Our top picks for what is newsworthy, disruptive, and just plain cool from from the Silicon Valley this week.

Your personal interpreter

Are you a highly ranked UN diplomat? Then you’ve probably got your own interpreter. For all other people, Google is helping out. With their updated Translator App you just point your phone (in camera mode) to any foreign word or sentence and the translation appears.

As with Google Translator, the result is sometimes far from perfect. And for now it only works for English, German, French, Italian, Portuguese, Russian, and Spanish. But the technology is phenomenal and it definitely helps prevent ordering brain in a restaurant when you really wanted a salad.

Facebook at work—okay again?

In Switzerland, a lot of companies have blocked employee access to social sites like Facebook recently. This could change with Facebook at Work, a network on which employees of companies with 100 workers or more could communicate, plan meetings, and share documents.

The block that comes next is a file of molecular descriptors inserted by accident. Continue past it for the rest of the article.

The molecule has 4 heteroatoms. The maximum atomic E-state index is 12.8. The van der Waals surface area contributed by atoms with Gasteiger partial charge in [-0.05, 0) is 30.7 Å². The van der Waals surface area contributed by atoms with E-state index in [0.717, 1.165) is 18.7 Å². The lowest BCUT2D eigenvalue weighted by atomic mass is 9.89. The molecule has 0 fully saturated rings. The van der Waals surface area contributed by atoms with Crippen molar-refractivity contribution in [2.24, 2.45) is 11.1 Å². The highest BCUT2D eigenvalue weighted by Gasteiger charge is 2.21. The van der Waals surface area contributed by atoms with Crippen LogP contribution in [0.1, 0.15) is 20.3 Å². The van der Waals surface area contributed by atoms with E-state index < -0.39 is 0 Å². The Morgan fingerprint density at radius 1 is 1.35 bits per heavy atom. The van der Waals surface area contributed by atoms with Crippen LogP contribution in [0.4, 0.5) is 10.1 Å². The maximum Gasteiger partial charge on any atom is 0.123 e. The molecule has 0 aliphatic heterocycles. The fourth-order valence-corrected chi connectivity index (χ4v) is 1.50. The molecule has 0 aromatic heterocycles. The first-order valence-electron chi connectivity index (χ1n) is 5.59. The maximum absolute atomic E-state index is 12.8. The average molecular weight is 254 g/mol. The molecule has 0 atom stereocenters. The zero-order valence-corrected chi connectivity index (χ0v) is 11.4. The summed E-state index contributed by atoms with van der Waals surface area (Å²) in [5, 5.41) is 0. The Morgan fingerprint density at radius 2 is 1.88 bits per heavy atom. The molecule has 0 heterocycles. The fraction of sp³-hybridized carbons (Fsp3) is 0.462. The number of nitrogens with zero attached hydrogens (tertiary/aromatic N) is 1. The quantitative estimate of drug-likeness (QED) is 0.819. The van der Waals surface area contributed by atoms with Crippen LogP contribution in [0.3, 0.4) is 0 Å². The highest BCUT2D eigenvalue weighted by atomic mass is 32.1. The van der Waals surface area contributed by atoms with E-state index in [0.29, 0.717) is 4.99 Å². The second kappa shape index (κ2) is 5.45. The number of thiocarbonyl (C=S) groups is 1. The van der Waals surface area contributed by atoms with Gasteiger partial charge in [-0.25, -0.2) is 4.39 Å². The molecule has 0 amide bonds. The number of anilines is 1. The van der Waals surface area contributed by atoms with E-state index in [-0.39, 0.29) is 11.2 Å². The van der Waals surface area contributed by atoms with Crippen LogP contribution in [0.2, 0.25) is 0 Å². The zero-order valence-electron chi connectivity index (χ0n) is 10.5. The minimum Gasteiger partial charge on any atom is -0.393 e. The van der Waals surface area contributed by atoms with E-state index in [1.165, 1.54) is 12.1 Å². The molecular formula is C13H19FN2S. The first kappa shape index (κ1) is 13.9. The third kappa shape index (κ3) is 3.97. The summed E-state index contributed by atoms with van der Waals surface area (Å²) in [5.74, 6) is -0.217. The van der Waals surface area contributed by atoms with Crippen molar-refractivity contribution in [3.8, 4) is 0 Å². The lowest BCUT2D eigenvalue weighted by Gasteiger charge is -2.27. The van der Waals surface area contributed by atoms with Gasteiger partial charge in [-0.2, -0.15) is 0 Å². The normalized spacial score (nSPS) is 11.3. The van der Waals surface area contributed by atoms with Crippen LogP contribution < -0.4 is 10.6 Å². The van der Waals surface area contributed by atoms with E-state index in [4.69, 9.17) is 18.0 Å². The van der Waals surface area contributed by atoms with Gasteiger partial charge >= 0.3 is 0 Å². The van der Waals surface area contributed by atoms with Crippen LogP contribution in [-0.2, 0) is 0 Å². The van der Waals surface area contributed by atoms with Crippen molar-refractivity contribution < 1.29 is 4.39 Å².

The product is still in trials—only a few companies around the world are testing it—but Facebook has basically been working on the program for the last 10 years. It’s very similar to what employees there already use amongst themselves.

One for all

Neeo, a Swiss startup, is raking in financial support on Kickstarter right now for their multi-use remote that’s nothing short of a complete home automation system that controls TV, Hi-Fi, lighting, heating, and more. It’s compatible with all major AV products produced in the last 10 years and, with its hand recognition, even knows who is picking up the remote for customization.

“Precrime” in real life

If you have seen Minority Report with Tom Cruise (or read the book it was based on), you may be aware of what the future of crime prevention could look like.

Now, a company based in Switzerland is developing a real life program based on artificial intelligence that would prevent crimes before they happen—or at least warn people about possible danger based on data. As of now their IndieGogo campaign is only around 14 percent funded with nine days to go, but it’s definitely an interesting approach to eradicating crime.

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